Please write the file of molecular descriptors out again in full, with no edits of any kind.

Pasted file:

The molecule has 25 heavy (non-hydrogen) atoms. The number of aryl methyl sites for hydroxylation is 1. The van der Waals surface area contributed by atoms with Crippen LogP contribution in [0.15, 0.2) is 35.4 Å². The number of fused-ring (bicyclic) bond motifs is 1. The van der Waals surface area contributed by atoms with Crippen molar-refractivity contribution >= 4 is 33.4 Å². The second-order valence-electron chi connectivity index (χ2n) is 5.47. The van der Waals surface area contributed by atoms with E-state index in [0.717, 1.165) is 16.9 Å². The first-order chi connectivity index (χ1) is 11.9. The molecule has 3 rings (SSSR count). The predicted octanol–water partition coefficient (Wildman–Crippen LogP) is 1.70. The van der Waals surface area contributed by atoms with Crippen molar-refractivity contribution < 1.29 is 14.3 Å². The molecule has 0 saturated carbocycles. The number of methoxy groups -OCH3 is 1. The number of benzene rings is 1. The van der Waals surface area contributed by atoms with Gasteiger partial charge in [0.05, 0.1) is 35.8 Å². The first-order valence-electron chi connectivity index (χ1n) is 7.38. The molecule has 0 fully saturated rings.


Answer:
The molecule has 25 heavy (non-hydrogen) atoms. The number of aryl methyl sites for hydroxylation is 1. The van der Waals surface area contributed by atoms with Crippen LogP contribution in [0.15, 0.2) is 35.4 Å². The number of fused-ring (bicyclic) bond motifs is 1. The van der Waals surface area contributed by atoms with Crippen molar-refractivity contribution >= 4 is 33.4 Å². The second-order valence-electron chi connectivity index (χ2n) is 5.47. The van der Waals surface area contributed by atoms with E-state index in [0.717, 1.165) is 16.9 Å². The first-order chi connectivity index (χ1) is 11.9. The molecule has 3 rings (SSSR count). The predicted octanol–water partition coefficient (Wildman–Crippen LogP) is 1.70. The van der Waals surface area contributed by atoms with Crippen molar-refractivity contribution < 1.29 is 14.3 Å². The molecule has 0 saturated carbocycles. The number of methoxy groups -OCH3 is 1. The number of benzene rings is 1. The van der Waals surface area contributed by atoms with Gasteiger partial charge in [0.05, 0.1) is 35.8 Å². The first-order valence-electron chi connectivity index (χ1n) is 7.38. The molecule has 0 fully saturated rings.